The pic below is a little hard to see, but it is the line drawing transferred to Bristol board.  If you look closely, the grid has only been reconstructed mainly over the facial features.  I am not planning a background to this composition and may let the hair fade off on the edges.
I began the drawing with the nose... probably not my smartest choice. :(  This is where the drawing almost ended up in the trash.  It looks really harsh as you can see.  To calm my frazzled nerves, I worked on my area of facial feature preference-- the eyes.  The eyes are the windows to the soul.  Funny that they can be created with very little shading, but when they decided to come together, it is an amazing feeling.  It ceases to be a piece of paper and the portrait begins to come to life...

Wednesday, January 8, 2014

Graphite Pencil Sketch of Actress Anne Hathaway WIP

My mind has been preoccupied with the idea of working on some subjects that are out of my comfort zone for drawing.  With the ringing in of the New Year, I made a resolution to spend more time on my art and push my self imposed boundaries.  It has been on my mind for some time to work on human facial features, but I have been having troubles locating descent photos to work from.  Although I hadn't given much thought to the fan art movement, it is hard not to notice the wealth of celebrity photos on the internet.  There is a regular treasure trove of subjects to choose from.  After looking thru numerous photos, I settled on a small 4x6 of Anne Hathaway.  She has some strong features that work perfectly to practice on.  Plus, the photo of her had some heavy shadowing that I really need to have when creating graphite drawings.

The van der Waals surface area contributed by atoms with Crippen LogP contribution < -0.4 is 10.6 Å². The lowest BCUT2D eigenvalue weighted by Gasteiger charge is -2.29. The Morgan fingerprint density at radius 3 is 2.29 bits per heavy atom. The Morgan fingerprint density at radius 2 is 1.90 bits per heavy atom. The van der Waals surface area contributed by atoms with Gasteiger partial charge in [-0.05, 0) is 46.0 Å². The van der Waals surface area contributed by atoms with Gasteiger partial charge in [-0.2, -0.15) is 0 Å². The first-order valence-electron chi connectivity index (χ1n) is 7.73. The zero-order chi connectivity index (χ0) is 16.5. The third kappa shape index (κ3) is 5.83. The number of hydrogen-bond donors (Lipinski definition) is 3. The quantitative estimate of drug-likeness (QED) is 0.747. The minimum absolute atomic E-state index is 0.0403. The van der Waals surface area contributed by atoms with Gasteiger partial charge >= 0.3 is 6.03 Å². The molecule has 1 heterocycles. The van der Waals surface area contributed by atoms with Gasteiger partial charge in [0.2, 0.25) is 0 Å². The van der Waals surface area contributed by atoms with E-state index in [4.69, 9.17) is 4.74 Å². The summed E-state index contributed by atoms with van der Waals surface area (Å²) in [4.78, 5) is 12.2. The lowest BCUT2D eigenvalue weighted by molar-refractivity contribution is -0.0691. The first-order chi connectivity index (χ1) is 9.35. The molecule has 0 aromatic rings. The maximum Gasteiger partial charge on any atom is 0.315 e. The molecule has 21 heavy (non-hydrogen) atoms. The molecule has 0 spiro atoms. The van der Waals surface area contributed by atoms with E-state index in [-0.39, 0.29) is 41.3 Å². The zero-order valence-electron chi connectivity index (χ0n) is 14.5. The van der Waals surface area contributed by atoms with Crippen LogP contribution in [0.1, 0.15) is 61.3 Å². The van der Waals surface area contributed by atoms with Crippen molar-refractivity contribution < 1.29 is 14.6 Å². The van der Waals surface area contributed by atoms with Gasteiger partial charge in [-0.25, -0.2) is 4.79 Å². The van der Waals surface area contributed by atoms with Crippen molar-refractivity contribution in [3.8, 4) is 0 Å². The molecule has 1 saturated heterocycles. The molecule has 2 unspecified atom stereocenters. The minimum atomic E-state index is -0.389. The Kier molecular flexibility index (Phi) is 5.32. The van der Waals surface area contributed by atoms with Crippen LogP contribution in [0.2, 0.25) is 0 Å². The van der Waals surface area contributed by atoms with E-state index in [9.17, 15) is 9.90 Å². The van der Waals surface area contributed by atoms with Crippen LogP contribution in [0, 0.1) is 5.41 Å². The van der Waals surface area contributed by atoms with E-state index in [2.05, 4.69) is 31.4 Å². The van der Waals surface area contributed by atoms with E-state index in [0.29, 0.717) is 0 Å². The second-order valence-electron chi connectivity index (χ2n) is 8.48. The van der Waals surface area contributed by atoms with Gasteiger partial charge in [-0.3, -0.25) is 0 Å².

As you can see below, I have a line drawing that was sketched on transfer paper.  This has always been my method, so that I always have the original drawing in case of false starts. ;)

 **For those that are new to the Sketches blog, I have a few grids of various sizes drawn on Bristol board that I mount the transfer paper on.  I choose the grid that fits the size that I am blowing the drawing up to.  After the line drawing is done, I mark the dimensions of the grid on the paper and transfer the drawing onto Bristol board.  The grid marks on the drawing are used to recreate a grid on the areas of the drawing that have a lot of detail and will be blended with graphite in the finished composition.  The grid, in this case, was constructed over her face and part of her neck.

I would love to show you my early blending on this composition, but blogger would only let me load one picture.  Hopefully, blogger will get its glitches fixed over the next few days.  I can tell you that I initially struggled with the nose and almost threw the drawing out. Time will tell if the features start to come together. :)

Wednesday, January 1, 2014